Browsing Theses and Dissertations by Subject "Divinity"
Now showing items 1-2 of 2
How Does Using a Trauma-Informed Preaching Framework Influence Hearers' Experience of Shalomic-Healing During The Preaching Event?(Under the direction of Angela Parker, Ph.D.) Ten minority ministers from four Churches of God engaged a three-part sermon series addressing trauma. The sermons exhibited features of the ICONS Trauma-Informed Preaching Framework. This study was designed to determine if people could experience those features of the framework and thereby experience aspects of Shalomic-Healing. The purpose of the study is to determine the efficacy of the framework as a vehicle for mediating Shalomic-Healing and to refine the framework if research findings dictate such. The study shows the promising effectiveness of the ICONS Trauma-Informed Preaching Framework as evidenced by participants experiencing the features of the framework, which is indicative of the in-breaking of Shalomic-Healing.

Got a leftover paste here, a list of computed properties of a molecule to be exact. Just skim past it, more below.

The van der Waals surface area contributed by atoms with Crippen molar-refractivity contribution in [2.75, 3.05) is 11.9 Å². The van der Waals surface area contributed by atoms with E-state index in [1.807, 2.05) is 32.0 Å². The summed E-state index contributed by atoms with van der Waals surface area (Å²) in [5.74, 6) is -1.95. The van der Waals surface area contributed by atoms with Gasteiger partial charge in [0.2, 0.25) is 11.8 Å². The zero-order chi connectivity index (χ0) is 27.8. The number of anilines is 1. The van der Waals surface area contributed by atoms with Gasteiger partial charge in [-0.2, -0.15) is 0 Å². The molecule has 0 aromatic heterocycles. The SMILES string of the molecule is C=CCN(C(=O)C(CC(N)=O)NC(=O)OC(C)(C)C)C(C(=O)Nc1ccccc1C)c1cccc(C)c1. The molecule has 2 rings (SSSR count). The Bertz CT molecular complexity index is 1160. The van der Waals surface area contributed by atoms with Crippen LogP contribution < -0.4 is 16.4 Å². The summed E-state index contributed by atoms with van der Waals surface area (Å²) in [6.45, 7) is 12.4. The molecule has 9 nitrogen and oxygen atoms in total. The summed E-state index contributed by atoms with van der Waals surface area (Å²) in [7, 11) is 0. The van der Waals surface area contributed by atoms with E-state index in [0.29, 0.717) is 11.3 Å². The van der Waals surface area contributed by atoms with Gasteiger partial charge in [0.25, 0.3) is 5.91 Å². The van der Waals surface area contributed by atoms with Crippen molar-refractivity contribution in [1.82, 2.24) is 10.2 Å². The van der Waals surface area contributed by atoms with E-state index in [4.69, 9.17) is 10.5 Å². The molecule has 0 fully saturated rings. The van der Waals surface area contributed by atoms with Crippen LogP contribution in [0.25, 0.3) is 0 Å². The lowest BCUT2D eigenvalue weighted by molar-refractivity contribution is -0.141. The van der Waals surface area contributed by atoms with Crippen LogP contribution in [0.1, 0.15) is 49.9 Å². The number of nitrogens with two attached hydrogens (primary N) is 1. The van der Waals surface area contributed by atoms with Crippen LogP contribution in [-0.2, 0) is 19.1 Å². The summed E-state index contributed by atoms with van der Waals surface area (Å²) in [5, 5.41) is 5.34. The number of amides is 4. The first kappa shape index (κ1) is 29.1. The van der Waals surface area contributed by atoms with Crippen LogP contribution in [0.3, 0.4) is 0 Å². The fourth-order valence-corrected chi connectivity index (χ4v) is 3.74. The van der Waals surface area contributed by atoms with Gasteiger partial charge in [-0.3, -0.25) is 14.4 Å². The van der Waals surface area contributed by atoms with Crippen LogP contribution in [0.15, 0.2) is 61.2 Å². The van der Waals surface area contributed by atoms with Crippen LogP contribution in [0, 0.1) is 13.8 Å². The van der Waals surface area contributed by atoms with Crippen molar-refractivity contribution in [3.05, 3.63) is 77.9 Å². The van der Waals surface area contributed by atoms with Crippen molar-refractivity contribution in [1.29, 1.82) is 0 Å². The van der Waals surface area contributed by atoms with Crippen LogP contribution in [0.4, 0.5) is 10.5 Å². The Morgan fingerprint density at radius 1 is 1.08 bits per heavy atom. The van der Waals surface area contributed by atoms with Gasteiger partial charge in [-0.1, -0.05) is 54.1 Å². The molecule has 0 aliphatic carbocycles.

No Longer Remaining Silent: Defining, Addressing, and Exploring Silence Experienced Among Black Female ClergyThis research project is designed to explore a “silence and silencing” that appears to happen to Black Female Clergy serving in ministerial leadership in Protestant Black Churches. Silence covers a range of topics: sexism, patriarchy, and misogyny to name a few and little, if anything is ever said to address these behaviors toward them. Each participant has been seminary trained, licensed, and/or ordained in their denomination and currently or has served in leadership in a Protestant Black church. There is not adequate literature available to explain the gap between Black Female Clergy completing seminary and pursuing senior leadership positions in protestant Black churches. This research study questions whether the silence and silent treatment Black Female Clergy receives serving as pastoral leaders is correlated with this gap. This research study conducted uses a peer group interview method and will take place via Zoom and lasts approximately three (3) hours. Participants received pseudonyms to protect their identity and to increase their potential to openly discuss their individual experiences serving in protestant Black churches. This interview was both audio and video recorded, and the results were transcribed for analysis. Six participants anonymously attended the virtual session and shared subjective experiences with serving as Black Female Clergy in their respective congregations. Participants openly shared some situations they had previously remained “silent” about. The participants were allowed the opportunity to reflect on the instances of silence and how it felt to share among other Black Female Clergy with similar experiences. The feedback from this interview has identified opportunities for pastoral care for Black Female Clergy and StrongBlackWomen in Protestant Black Church congregations.